In 2017, I went to a music festival in Spain. I was waiting by the toilets one evening – because my friend was in one of the cubicles, I wasn’t just lurking – and after a while, a drunken, middle aged Spanish man approached me. Because if you lurk for long enough, they will come.
He asked me where I was from and I said England. He asked me whereabouts in England and, not giving the guy nearly enough credit for his UK geography I vaguely replied ‘the south.’
“You mean like Bournemouth?” He asked.
“No, the south east – Ipswich,” I said.
“Ipswich? Ipswich?” He pondered for a few seconds before a switch suddenly flicked in his head. “Ah, Ipswich Town? You’re s***!”
Ipswich Town have produced two of the England national team’s most successful managers in Sir Alf Ramsey and Sir Bobby Robson. We’ve won the FA Cup and the UEFA Cup (back when it was better than the Champions League, so I’m told. Repeatedly. By my dad. Every Christmas.) No newly promoted team has finished higher in the Premier League since we came fifth back in 2000/01. How has it gone from that to being informed by a drunk guy that your team is worthy of the adjacent toilets?
It’s one thing being abused by Norwich fans at Portman Road, but now men are coming from across the continent, seeking us out and telling us just how bad we are.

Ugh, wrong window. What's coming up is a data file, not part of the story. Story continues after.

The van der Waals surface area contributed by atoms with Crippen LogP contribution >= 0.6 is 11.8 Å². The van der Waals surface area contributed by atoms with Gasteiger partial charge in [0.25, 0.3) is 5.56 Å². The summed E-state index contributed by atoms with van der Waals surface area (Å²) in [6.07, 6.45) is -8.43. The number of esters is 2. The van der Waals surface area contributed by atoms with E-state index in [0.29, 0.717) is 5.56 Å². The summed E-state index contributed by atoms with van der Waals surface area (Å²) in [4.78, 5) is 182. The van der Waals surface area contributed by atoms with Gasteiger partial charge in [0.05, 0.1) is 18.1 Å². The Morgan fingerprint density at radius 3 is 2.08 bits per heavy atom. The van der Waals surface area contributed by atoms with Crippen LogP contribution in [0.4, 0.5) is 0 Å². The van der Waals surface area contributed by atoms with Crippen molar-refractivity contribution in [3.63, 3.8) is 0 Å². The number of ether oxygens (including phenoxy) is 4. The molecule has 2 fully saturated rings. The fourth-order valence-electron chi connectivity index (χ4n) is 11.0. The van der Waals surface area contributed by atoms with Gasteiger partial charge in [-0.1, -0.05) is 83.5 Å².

But you know what? I wouldn’t have it any other way. You can’t get bored of success if you’ve never experienced any in the first place.
In May 2012, Roberto Di Matteo guided Chelsea to a famous Champions League triumph, the Blues finally getting their hands on the one trophy that had eluded them under Roman Abramovich. Six months later, Di Matteo was sacked. The very same month that Chelsea won the Champions League, Roberto Mancini guided Manchester City to their maiden Premier League title, the Cityzens crowned champions of England for the first time in 44 years. By May the following year, Mancini had been dismissed.
In 2015, Ipswich finished sixth in the Championship, lost in the playoff semi finals and brought out a DVD in celebration.
Yes, I was given it for Christmas and yes, I do watch it whenever I’m feeling sad, happy, anxious or completely fine. Cole Skuse’s screamer against Cardiff is a goal for all moods.
Supporting a slightly rubbish team teaches you to cherish the small things in life. There are so many lows that you cling onto the highs, savour them and milk them for all that they are worth.
Beating Arsenal 1-0 in the 2011 League Cup semi final first leg and watching Cesc Fabregas get marked out of the game by Colin Healy (whose contract was terminated by mutual consent 10 months later). Losing your voice when Pablo Counago netted in the 97th minute against Coventry. Hugging a random pensioner in the away end when Richard Chaplow scored a last gasp winner against Watford.
You live vicariously through Aaron Cresswell and Tyrone Mings doing well in the Premier League. You got strangely attached to New Zealand at the 2010 World Cup because Ipswich defender Tommy Smith was playing for them. You’re still incredulous that Connor Wickham isn’t captaining England.
And most importantly, you stay humble.
Because whenever you’re getting a bit above your station, there’ll always be a drunken Spanish man outside some toilets to remind you of your place.